I had been there before, but I had never liked it. Nobody ever does. I did not seem right, it did not seem fair, yet it was legal and sometimes necessary. Where I stood was before the counter of a pawn shop. I looked around, as I waited, at the displays filled with musical instruments, firearms, televisions, jewelry, and miscellaneous this and that. It was a place of hope and second chances, broken hearts, and broken dreams.
I was going to start a new job in a couple of days and it would be at least two weeks before I would see a paycheck from it. It had been too long since I had seen the last one. I was not in dire straits by any means nor was l looking for a handout. I just needed enough for some gas and groceries. I just needed enough to help get me by until the first paycheck came in and then I would be sitting pretty again. Say what you will about your friendly hometown banker. He is a nice guy, professional, well educated, but he will not let you hold a twenty until payday. He does not do small, short-term loans. Family and friends are not always an option. Even if they are willing to help, it can be a hard line to cross.
The customer in front of me finished his business and headed for the door. I stepped forward and was greeted in a friendly manner by the gentleman behind the counter. Slightly embarrassed, I explained my situation to him and handed him my pistol. He took it and inspected it in a calm, professional manner. It wasn’t the best pistol that I owned, but it was my favorite. It was a .380 caliber with a combat grip and two seven shot magazines. I had bought it from another pawn shop two or three years earlier. Today my $300 investment was good collateral for $50 dollar loan. My heart sank and I swallowed a little pride. I understood it was only business on their part. There was overhead to take care of, taxes, and various laws that came into play. I knew that if I defaulted and failed to pay back the loan, they had to be able to sell it at a profit.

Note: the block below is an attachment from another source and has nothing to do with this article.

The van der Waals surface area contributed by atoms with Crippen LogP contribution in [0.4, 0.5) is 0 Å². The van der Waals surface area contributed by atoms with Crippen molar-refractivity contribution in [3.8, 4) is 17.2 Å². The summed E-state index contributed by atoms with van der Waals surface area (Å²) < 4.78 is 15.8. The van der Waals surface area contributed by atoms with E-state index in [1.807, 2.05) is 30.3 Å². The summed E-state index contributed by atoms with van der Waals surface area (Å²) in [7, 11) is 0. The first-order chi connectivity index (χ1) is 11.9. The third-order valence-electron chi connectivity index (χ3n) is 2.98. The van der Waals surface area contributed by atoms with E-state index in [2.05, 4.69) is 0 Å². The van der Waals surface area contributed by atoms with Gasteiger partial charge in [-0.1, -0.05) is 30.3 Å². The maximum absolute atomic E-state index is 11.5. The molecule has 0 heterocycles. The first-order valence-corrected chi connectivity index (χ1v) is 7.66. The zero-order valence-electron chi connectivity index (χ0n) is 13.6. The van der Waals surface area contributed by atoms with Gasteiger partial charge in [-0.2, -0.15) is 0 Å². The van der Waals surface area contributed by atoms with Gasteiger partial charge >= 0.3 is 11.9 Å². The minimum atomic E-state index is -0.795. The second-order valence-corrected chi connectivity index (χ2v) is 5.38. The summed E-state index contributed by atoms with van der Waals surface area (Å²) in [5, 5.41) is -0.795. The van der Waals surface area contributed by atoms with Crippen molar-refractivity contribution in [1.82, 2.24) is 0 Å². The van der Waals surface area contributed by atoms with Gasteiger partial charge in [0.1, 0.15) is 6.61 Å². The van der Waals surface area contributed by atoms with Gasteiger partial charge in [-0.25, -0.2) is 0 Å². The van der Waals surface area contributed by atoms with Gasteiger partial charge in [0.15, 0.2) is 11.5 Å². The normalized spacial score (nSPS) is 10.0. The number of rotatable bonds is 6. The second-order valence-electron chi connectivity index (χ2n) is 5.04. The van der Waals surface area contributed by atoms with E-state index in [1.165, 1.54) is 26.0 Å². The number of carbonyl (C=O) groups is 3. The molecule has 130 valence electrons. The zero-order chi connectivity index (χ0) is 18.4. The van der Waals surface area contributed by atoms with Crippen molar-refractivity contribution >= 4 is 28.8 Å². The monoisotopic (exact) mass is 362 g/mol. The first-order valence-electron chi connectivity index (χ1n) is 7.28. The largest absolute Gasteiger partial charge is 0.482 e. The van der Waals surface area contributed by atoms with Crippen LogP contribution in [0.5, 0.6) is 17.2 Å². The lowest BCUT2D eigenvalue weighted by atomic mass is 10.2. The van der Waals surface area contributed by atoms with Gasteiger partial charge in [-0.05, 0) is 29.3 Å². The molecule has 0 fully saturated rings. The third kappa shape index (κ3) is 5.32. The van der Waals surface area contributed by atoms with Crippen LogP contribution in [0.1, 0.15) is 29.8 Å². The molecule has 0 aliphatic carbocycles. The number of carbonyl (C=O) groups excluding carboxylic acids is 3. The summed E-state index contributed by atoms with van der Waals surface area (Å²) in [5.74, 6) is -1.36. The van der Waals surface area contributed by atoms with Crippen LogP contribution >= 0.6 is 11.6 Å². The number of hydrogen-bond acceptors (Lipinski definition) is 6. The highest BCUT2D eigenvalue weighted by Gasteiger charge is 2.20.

I completed the paperwork and accepted the money-it was just what I needed- enough for some gas and some groceries. It did not seem right, it did not seem fair, but it was necessary.
Erin Jones was born in Wisconsin and raised in Arkansas. After graduating high school he went off to college, dropped out of college, and enlisted in the U.S. Army where he served as a cavalry scout. Returning to college, he graduated from the University of Arkansas with B.A.s in communication and economics. Today he works as a mild-mannered salesperson. He has published in Criminal Class Review and Poesia. In his free time he collects beer cans and brewerianna.
Copyright © 2016 by Erin J. Jones